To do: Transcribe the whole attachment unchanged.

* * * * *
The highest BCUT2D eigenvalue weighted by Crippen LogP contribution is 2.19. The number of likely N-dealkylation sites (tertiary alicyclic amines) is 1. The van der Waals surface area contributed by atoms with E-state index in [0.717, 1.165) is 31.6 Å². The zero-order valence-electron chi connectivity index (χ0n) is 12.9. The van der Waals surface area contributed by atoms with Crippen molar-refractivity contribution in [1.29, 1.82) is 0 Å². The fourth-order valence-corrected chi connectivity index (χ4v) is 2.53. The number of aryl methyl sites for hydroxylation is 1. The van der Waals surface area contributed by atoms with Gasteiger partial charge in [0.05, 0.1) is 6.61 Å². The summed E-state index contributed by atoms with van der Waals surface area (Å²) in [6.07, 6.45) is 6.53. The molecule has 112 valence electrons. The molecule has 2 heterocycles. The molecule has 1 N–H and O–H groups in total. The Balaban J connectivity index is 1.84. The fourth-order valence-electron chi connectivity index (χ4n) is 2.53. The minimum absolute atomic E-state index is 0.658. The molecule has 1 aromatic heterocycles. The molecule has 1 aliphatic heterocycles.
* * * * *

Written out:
The highest BCUT2D eigenvalue weighted by Crippen LogP contribution is 2.19. The number of likely N-dealkylation sites (tertiary alicyclic amines) is 1. The van der Waals surface area contributed by atoms with E-state index in [0.717, 1.165) is 31.6 Å². The zero-order valence-electron chi connectivity index (χ0n) is 12.9. The van der Waals surface area contributed by atoms with Crippen molar-refractivity contribution in [1.29, 1.82) is 0 Å². The fourth-order valence-corrected chi connectivity index (χ4v) is 2.53. The number of aryl methyl sites for hydroxylation is 1. The van der Waals surface area contributed by atoms with Gasteiger partial charge in [0.05, 0.1) is 6.61 Å². The summed E-state index contributed by atoms with van der Waals surface area (Å²) in [6.07, 6.45) is 6.53. The molecule has 112 valence electrons. The molecule has 2 heterocycles. The molecule has 1 N–H and O–H groups in total. The Balaban J connectivity index is 1.84. The fourth-order valence-electron chi connectivity index (χ4n) is 2.53. The minimum absolute atomic E-state index is 0.658. The molecule has 1 aromatic heterocycles. The molecule has 1 aliphatic heterocycles.